It is worth noting that the hidden curriculum embedded in the Soviet education model influenced the formation of this new Soviet personality, creating someone who gained the right to work, who accepted the universality of individual educational and professional trajectories, and who succumbed to the illusion that those trajectories were being planned and optimized at the national level. Though the learning plans for each field of study were standardized, their large class workloads and limited independent work provided no room for students to make valuable educational and life choices. And while these plans also maintained the illusion of providing an optimal personal track toward postgraduate success, they denied individual responsibility and agency. In exchange for students’ transferring the rights to their personal educational choices, the state guaranteed them societal success through their chosen trajectory, which was centered on the ability and right to work. Therefore, during the second period of implementing the socialist model, an era that emphasized societal reproduction and the objective of forming a new Soviet person, the idea of creating a socially active, collectivist person turned into training young students for hypocrisy and obedience.

These new socialist elements in educational objectives and the educational process led to specific organizational features of universities. Western researchers studying socialist higher education often emphasized severe limitations on academic freedom within this model, and this is correct. However, it is important to stress that this was a logical consequence of the entire model. These limitations did not affect freedom of research in the natural sciences, medicine, or engineering after Stalin's governance. They limited political freedoms but did not stop scientific discussions if they avoided Marxist dogmas. Moreover, universities had more intellectual freedom than other organizations. For example, professors and students had access to modern art and books authorized only for science libraries. Even in Marxist disciplines, the principles of scientific rigor and academic honesty exercised by natural science and engineering communities positively influenced the culture of higher education.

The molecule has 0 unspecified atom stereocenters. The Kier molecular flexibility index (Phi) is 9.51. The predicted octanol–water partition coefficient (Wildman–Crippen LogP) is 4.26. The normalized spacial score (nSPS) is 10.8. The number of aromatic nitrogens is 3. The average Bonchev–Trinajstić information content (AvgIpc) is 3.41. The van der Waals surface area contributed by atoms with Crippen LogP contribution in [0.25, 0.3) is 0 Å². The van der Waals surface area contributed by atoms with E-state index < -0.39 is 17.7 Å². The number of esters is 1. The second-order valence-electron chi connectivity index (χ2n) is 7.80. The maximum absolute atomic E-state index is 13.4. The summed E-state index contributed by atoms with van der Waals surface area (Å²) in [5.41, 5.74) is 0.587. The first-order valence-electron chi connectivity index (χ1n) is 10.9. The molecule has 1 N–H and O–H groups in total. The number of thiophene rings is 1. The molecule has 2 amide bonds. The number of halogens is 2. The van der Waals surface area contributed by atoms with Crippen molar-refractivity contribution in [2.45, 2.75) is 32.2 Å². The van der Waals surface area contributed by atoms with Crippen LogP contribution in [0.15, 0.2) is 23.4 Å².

The role of the Communist Party and the Komsomol in socialist higher education was quite complex. These two organizations existed not just for ideological control but also provided some degree of pluralism and debate within the executive hierarchy. Socialist universities had a dual-governance model in which the senior executive (rector or president) had significant power and was subordinate to the government's minister of higher education. At the same time, the Communist Party secretary was independent and coregulated many aspects of university life, including personnel policies. He had a completely different line of command in the territorial party committee, compared to the rector who was a member of the university party committee. These executives had complex relationships that often led to conflicts, as well as some discussions that replaced the classical form of shared governance.

When the USSR collapsed in the early 1990s, the former Soviet republics and countries of the socialist bloc in Europe faced not only newfound freedom, but also the resulting consequences of poverty, loosely coupled governance, and painful breaks in social order and social perception of justice. Though many layers of Soviet-era institutional structures and organizations fell off from higher education during this time, many also remained.15 Two examples among the layers that did not survive are coherent ideological education and formative moral education. Case studies such as Turkmenistan showed how Marxist courses were easily replaced by new ideologies formulated in postsocialist works like Ruhnama, a two-volume work written by one of the country's former presidents, Saparmurat Niyazov, that served as a tool of state propaganda and cultural history.16 Through cases such as this, the idea of higher education as a driving force for constructing new societies became clear. In other former constituent countries, new universities were established to support the new aims of socioeconomic development, namely training new national bureaucracies, diplomatic corps, academics, and other professionals. By the mid-2000s, universities had received more attention from the state and large private establishments. In the decades since, universities have become part of national state-building strategies that treat higher-education institutions as drivers of their global enterprise and large-scale initiatives for competitive excellence.

Throughout these postsocialist developments, the perception of higher education as a public or state good has remained crucial. Current Russian higher education presents an interesting case in the duality of practical approaches, as seen in the binary of tuition-based admissions (a private marketized good), compared with tuition-free admissions (a relative public good). The opening of private education institutions made it possible, almost universally, to increase participation in higher-education systems. Affirmative action measures have also survived in a drastically decreased form. While societies experienced increasing inequality in the distribution of economic capital, merit-based access to higher education became a dominant source of equality, reflecting the idea of new fairness by rarely considering the socioeconomic background of applicants’ families.